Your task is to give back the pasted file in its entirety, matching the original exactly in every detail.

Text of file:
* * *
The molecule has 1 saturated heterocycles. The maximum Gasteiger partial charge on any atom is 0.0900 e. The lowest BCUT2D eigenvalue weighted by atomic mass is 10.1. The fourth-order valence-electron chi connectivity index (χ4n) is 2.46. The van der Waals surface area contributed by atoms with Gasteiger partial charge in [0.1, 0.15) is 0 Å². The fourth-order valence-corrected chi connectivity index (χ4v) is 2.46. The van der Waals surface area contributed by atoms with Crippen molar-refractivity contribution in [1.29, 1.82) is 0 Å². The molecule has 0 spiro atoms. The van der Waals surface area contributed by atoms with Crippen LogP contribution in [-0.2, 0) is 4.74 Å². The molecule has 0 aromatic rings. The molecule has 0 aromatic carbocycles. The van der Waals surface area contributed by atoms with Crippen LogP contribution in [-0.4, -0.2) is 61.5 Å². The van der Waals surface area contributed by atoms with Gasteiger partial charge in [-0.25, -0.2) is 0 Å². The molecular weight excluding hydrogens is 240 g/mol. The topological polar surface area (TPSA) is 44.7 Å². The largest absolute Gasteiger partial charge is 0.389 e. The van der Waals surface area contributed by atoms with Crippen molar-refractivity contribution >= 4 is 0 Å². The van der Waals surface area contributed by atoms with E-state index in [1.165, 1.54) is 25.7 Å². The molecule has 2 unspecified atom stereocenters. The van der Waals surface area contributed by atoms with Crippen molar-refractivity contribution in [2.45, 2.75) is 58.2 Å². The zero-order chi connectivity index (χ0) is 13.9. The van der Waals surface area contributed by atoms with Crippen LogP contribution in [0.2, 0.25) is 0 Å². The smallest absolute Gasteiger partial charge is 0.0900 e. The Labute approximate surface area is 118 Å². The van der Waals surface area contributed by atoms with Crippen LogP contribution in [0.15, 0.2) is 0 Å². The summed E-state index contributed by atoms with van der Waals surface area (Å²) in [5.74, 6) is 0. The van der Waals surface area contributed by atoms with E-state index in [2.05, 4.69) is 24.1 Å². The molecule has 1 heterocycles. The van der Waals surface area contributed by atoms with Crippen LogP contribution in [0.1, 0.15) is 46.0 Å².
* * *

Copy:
The molecule has 1 saturated heterocycles. The maximum Gasteiger partial charge on any atom is 0.0900 e. The lowest BCUT2D eigenvalue weighted by atomic mass is 10.1. The fourth-order valence-electron chi connectivity index (χ4n) is 2.46. The van der Waals surface area contributed by atoms with Gasteiger partial charge in [0.1, 0.15) is 0 Å². The fourth-order valence-corrected chi connectivity index (χ4v) is 2.46. The van der Waals surface area contributed by atoms with Crippen molar-refractivity contribution in [1.29, 1.82) is 0 Å². The molecule has 0 spiro atoms. The van der Waals surface area contributed by atoms with Crippen LogP contribution in [-0.2, 0) is 4.74 Å². The molecule has 0 aromatic rings. The molecule has 0 aromatic carbocycles. The van der Waals surface area contributed by atoms with Crippen LogP contribution in [-0.4, -0.2) is 61.5 Å². The van der Waals surface area contributed by atoms with Gasteiger partial charge in [-0.25, -0.2) is 0 Å². The molecular weight excluding hydrogens is 240 g/mol. The topological polar surface area (TPSA) is 44.7 Å². The largest absolute Gasteiger partial charge is 0.389 e. The van der Waals surface area contributed by atoms with Crippen molar-refractivity contribution >= 4 is 0 Å². The van der Waals surface area contributed by atoms with E-state index in [1.165, 1.54) is 25.7 Å². The molecule has 2 unspecified atom stereocenters. The van der Waals surface area contributed by atoms with Crippen molar-refractivity contribution in [2.45, 2.75) is 58.2 Å². The zero-order chi connectivity index (χ0) is 13.9. The van der Waals surface area contributed by atoms with Crippen LogP contribution in [0.2, 0.25) is 0 Å². The smallest absolute Gasteiger partial charge is 0.0900 e. The Labute approximate surface area is 118 Å². The van der Waals surface area contributed by atoms with Crippen LogP contribution in [0.15, 0.2) is 0 Å². The summed E-state index contributed by atoms with van der Waals surface area (Å²) in [5.74, 6) is 0. The van der Waals surface area contributed by atoms with E-state index in [2.05, 4.69) is 24.1 Å². The molecule has 1 heterocycles. The van der Waals surface area contributed by atoms with Crippen LogP contribution in [0.1, 0.15) is 46.0 Å².